The Dirt: Aunty Fran Bodkin
Fran Bodkin has a twinkle in her eye. It’s early morning and we’re nibbling on finger limes whilst wandering through the Australian Botanic Garden at Mount Annan. She chuckles as we stop next to a native hibiscus, ‘Oh, I love this one’, she says. ‘Western people put hibiscus flowers in champagne on their wedding day, right? Well, we use it as a contraceptive!’
This is just the beginning of Fran’s marvellous collection of stories, remedies and reminiscences. I could spend a solid week talking with Fran Bodkin and not even get close to scratching the surface of her vast knowledge of Australian native plants, animals and indigenous perspectives on the environment.
Fran is in her early 80s and is a descendant of the D’harawal people of the Bidiagal clan, from the southern parts of Sydney. She’s worked as a researcher for a NSW MP, studied a myriad of sciences at university, written a huge plant book called Encyclopaedia Botanica (she’s currently working on a revised edition), and is an Elder on campus at the University of Western Sydney. She also works regularly with indigenous school children, encouraging their curiosity about the environment and helping prepare them for university. Fran is a tireless campaigner for the recognition of indigenous knowledge and cultural heritage, and a storehouse of stories passed down through generations of D’harawal people before her.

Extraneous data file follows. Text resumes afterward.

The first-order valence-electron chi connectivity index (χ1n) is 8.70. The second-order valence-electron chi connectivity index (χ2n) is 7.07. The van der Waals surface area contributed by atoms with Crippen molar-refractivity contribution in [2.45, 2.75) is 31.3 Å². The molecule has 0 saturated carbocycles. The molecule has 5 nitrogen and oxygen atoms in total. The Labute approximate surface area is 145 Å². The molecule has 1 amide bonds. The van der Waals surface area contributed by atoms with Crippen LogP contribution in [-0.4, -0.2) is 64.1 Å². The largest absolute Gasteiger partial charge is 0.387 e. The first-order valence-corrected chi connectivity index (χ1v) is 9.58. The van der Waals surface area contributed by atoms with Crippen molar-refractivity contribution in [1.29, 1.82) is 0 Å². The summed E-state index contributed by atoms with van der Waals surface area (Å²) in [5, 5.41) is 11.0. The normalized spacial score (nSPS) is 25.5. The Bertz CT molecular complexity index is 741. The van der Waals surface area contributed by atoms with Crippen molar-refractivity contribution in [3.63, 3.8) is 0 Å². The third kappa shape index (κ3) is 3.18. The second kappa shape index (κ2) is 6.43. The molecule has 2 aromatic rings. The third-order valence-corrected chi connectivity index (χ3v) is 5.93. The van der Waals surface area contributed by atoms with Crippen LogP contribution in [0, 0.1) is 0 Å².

Fran was taken from her family when she was three, but ran away from her new foster home and returned to her parents soon after. She decided she’d had enough of being ‘flogged’ for not pronouncing words correctly when reading the bible. ‘Dad taught me to read and write by the time I was three, and he used to take me down to Central Station and make me memorize all of the train stations in New South Wales. He’d say, “Remember, if ever you get taken away or get lost, find a railway line. Once you find a railway line you’ll find a station, then hop on the train back to Central and walk home”. And so I did’ she says.’
Fran’s father was a scientist, and her mother a gatherer and storyteller. On finishing school, Fran studied a bachelor of arts and sciences, as a way of attempting to explain some of the many things her mother had taught her about the world around her, based on ancient stories and legends. ‘At university they told me that science is about measurement, and that you can only understand through measurement and experimentation. But Aboriginal science is about observation and remembering.’
‘We don’t do this observation any more’, she says. ‘It’s all done through a microscope. We’re looking at the small bits, and forgetting about the effect these small bits have the whole environment.’